LEAVING TOLERANCE IN A MUSEUM…. My understanding of the meaning of the word “tolerance” may be off, but it’s more likely I’m not the one who’s confused.
The Museum of Tolerance opened in Manhattan this week, on a mission to help the world transcend discrimination and prejudice. Great timing, because there’s been a lot of that lately, with angry opponents to the proposed Islamic center and mosque near Ground Zero deriding the project as a “house of evil” where terrorists will “worship their monkey-god.” Thankfully, the Museum of Tolerance is here to
advocate for acceptancejoin the opposition. Looks like tolerance really does belong in a museum, eh eh?
The museum is funded by The Wiesenthal Center, a Jewish human rights organization. Rabbi Meyer May, the Wiesenthal Center’s executive director, tells Crain’s the proposed location is “insensitive” to the families of 9/11 victims, adding that “religious freedom does not mean being insensitive…or an idiot. Religion is supposed to be beautiful…. Why create pain in the name of religion?”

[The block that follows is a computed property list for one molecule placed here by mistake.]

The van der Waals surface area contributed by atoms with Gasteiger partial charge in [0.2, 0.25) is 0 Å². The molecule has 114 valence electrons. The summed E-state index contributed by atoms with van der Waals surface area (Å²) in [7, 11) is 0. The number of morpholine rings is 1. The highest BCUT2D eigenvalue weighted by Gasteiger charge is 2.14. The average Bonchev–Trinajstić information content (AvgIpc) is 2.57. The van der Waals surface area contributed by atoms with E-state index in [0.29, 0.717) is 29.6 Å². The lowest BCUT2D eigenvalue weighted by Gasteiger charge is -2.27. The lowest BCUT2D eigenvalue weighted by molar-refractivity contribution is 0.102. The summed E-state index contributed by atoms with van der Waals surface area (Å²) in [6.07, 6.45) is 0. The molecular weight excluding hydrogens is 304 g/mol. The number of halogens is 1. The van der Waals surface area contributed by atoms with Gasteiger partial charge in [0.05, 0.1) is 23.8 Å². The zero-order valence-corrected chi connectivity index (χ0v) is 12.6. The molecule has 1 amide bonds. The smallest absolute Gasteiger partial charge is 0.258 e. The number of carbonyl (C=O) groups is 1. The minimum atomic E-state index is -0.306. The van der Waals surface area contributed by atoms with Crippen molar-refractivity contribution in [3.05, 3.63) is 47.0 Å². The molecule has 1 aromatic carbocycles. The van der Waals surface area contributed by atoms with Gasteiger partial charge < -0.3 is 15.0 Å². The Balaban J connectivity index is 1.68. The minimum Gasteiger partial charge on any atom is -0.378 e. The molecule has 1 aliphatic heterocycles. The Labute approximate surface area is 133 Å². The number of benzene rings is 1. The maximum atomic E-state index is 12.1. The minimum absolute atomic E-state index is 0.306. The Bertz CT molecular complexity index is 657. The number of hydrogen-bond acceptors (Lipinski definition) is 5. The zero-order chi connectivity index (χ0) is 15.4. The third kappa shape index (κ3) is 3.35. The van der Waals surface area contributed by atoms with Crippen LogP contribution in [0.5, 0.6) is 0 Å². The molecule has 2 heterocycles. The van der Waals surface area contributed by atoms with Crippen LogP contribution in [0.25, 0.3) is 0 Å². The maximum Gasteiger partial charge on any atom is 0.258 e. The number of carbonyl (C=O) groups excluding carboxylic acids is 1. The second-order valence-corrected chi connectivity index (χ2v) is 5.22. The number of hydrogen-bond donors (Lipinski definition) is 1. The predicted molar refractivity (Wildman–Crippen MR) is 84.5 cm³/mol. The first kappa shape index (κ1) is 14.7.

This is, by the way, the same Wiesenthal Center that, in 2006, built a museum on top of an old Muslim burial ground in Jerusalem. It “created pain,” but that apparently didn’t matter at the time.
In related news, reader J.C. alerted me to an item from Fareed Zakaria, who was honored five years ago by the Anti-Defamation League’s Hubert H. Humphrey First Amendment Freedoms Prize. In light of the ADL’s inexplicable, incoherent opposition to the Cordoba House, Zakaria has decided to return the award and the $10,000 honorarium that came with it.
That was an honorable move on Zakaria’s part, which says a lot about his character. It’s good to know that while controversies like these can sometimes bring out the worst among the small-minded among us, we can still find examples of courage and honor.
Update: The ADL has responded to Zakaria, and in a bizarre twist, has begun to question the motives of those who wish to build the Muslim community center. Dear ADL, quit while you’re behind.